Protesters arrested at Oroville’s Berry Creek Rancheria
Shortly before noon on Thursday, May 16, Butte County sheriff’s deputies ended an 11-hour standoff at the Berry Creek Rancheria tribal headquarters in Oroville when they threw a nonlethal “flash-bang” grenade, causing a diversionary blast and burst of light that allowed them to enter the building through boarded-up windows and arrest the 20 protesters inside.
Butte County Undersheriff Kory Honea said a fight had been expected from the protesters, who ended up surrendering peacefully before they were handcuffed and arrested on charges of trespassing and interfering with peace officers in the performance of their duties.
The headquarters is located next to the Gold Country Casino & Hotel, which is owned and operated by the tribe. The protest was an attempt to stop the permanent disenrollment of 58 Tyme Maidu tribe members of the Berry Creek Rancheria, said tribal representative and secretary Goody Mix. About half of those arrested were up for disenrollment from the tribe. Their membership was questioned due to improper enrollment and lack of documentation proving tribal ties, Mix said.
“We don’t condone violence,” she said, “so this was very disturbing.”
Disenrollment votes had been cast by many of the tribe’s 358 members, and the ballots were inside the headquarters and set to be counted at 4 p.m. that day. The protesters nailed shut the doors and windows of the building with boards and chicken wire, and also reportedly shredded the ballots. Mix said disenrollment votes happen infrequently, and destruction of the ballots was a surprise because there was a 50-50 chance of the vote going their way.
“There was a lot of sympathy for them before this happened,” she said, “and anyone can appeal their disenrollment within 30 days. This was not about money, but about legal connections to the tribe. On a personal level, they could have been stripped of their right to identify with the Tyme Maidu tribe.”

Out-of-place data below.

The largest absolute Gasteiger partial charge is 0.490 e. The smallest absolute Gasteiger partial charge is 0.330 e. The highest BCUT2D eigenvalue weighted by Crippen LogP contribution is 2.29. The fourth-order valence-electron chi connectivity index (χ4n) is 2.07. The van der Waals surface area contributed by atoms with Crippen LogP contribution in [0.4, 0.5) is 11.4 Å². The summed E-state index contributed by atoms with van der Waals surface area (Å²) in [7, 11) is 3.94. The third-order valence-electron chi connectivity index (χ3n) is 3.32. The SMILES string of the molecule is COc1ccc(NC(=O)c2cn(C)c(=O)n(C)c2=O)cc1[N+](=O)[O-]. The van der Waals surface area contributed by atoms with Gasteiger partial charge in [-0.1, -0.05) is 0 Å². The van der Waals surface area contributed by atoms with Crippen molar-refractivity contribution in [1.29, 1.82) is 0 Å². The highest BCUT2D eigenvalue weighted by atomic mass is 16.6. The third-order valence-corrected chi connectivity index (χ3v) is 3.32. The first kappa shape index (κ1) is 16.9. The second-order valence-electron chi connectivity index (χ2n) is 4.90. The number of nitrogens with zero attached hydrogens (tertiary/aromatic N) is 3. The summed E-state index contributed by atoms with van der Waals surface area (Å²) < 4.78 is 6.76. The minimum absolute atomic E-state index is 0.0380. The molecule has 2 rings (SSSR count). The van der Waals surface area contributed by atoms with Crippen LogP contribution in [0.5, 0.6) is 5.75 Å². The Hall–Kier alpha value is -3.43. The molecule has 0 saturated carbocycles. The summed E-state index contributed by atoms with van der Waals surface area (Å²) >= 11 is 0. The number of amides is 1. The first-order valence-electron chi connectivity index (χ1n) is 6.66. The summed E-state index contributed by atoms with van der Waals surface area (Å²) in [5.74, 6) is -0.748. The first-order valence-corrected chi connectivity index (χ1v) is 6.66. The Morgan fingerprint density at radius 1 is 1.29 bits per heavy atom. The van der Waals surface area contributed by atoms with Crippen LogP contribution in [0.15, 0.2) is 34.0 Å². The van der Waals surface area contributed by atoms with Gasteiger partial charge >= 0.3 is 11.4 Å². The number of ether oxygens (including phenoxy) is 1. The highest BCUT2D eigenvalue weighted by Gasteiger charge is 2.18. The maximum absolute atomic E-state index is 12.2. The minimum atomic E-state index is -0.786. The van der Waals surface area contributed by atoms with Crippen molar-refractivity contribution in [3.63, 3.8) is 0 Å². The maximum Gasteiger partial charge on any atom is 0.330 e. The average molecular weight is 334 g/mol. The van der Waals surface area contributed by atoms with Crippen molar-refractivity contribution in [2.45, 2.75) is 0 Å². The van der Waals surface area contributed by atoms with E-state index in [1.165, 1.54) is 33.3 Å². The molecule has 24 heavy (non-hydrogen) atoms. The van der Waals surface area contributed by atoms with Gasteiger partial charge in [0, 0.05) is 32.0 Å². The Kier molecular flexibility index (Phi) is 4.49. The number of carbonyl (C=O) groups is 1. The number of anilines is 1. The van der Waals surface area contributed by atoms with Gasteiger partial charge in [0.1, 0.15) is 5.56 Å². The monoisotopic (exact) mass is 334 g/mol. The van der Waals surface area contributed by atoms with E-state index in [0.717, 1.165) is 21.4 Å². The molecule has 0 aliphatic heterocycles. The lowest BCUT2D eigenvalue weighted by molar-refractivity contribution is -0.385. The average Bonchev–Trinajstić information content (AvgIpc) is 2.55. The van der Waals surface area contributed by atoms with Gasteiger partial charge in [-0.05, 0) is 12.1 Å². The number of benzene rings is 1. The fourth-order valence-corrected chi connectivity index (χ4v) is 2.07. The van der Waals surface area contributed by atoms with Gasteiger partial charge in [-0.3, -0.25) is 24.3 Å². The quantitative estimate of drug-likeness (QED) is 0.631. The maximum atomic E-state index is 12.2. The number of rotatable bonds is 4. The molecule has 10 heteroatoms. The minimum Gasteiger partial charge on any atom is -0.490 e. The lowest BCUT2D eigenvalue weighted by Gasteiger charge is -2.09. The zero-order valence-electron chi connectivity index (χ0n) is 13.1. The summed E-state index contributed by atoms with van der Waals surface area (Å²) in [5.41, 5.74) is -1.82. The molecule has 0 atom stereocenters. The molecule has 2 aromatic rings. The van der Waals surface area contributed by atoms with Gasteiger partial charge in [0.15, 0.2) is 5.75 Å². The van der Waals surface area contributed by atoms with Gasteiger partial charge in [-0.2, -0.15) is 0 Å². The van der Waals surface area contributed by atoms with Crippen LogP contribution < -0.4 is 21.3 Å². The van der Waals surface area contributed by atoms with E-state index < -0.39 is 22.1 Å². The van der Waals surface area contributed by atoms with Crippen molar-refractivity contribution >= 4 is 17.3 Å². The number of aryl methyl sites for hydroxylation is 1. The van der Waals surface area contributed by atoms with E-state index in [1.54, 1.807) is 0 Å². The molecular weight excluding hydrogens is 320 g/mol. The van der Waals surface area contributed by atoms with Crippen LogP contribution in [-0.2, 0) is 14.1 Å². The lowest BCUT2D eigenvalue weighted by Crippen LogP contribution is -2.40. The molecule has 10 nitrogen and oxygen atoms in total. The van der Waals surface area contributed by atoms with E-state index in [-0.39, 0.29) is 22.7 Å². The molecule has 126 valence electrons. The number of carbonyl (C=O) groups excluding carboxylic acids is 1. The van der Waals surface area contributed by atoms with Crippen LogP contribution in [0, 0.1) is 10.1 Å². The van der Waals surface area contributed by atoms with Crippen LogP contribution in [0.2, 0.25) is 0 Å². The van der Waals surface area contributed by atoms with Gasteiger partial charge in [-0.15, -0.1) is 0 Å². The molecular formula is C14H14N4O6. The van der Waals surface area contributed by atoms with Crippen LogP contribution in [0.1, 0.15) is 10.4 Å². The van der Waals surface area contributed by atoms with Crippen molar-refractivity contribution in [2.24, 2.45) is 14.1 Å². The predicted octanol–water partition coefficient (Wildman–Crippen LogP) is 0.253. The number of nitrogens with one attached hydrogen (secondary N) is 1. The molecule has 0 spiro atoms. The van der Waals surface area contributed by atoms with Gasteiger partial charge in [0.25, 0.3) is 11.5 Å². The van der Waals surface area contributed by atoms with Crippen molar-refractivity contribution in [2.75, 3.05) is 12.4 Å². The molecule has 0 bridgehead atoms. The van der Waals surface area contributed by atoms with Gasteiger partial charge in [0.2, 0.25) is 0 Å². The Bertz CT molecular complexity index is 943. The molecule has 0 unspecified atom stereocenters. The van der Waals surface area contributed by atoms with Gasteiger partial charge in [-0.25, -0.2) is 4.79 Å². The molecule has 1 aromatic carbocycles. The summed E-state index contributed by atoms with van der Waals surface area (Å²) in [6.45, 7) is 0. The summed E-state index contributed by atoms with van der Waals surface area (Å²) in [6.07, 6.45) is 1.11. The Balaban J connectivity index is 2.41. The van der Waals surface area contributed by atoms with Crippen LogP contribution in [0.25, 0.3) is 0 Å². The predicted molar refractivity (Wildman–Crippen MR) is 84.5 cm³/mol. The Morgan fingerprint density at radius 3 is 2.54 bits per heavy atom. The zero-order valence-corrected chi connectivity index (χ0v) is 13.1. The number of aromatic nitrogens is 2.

Butte County District Attorney Mike Ramsey, who negotiated with the protesters from an upper-story window in the casino, said he believes money did play a strong role in the protest.
“Family and money make a deadly combination,” Ramsey said. “Disenrollment of these people would have meant money shifting hands.”
During the standoff, two groups numbering about 40 each—one supporting and one opposing the protesters—stood outside threatening each other. Ramsey said sheriff’s deputies had to separate the two groups, which at one point engaged in a physical clash.
Those gathered also taunted the media with profanity and threats, said KRCR-TV reporter and CN&R contributor Jerry Olenyn.
“It was a huge melee in back of the buildings,” he said.
At one point, said Olenyn, a rock was thrown at him, landing near his feet, and he said he was told, “Get your camera out of here!” Olenyn said he interviewed a bystander who had blood streaming down his face after being hit with a baseball bat or pipe.
Ramsey, Butte County Sheriff Jerry Smith and Honea spent hours negotiating with an attorney for the protesters. Eventually, law-enforcement backup was called from the Oroville Police Department, the California Highway Patrol and the California Department of Parks and Recreation.
Near the end of the standoff, Ramsey said, the protesters’ attorney was either dismissed or resigned, and it became clear they had no plans to leave.
“We knew the talking was over, so it was time to go to plan B,” he said. “We had to go in and pull the plug before the outside crowds got too agitated.”
Once inside, officers found bear spray, Honea said, which is a high-volume pepper spray, and at least one baseball bat. “We don’t know if the bat was intended as a weapon,” he said. “But I doubt they were going to have a softball game in there.”
A new vote on the disenrollments will be held, with no timetable set, Mix said.
Ramsey congratulated the law enforcement on their peaceful handling of the situation and said he believes there is at least one moral to this tale: “Don’t occupy the White House if you feel the government has done you wrong. There are better ways to work through problems than to commit a crime.”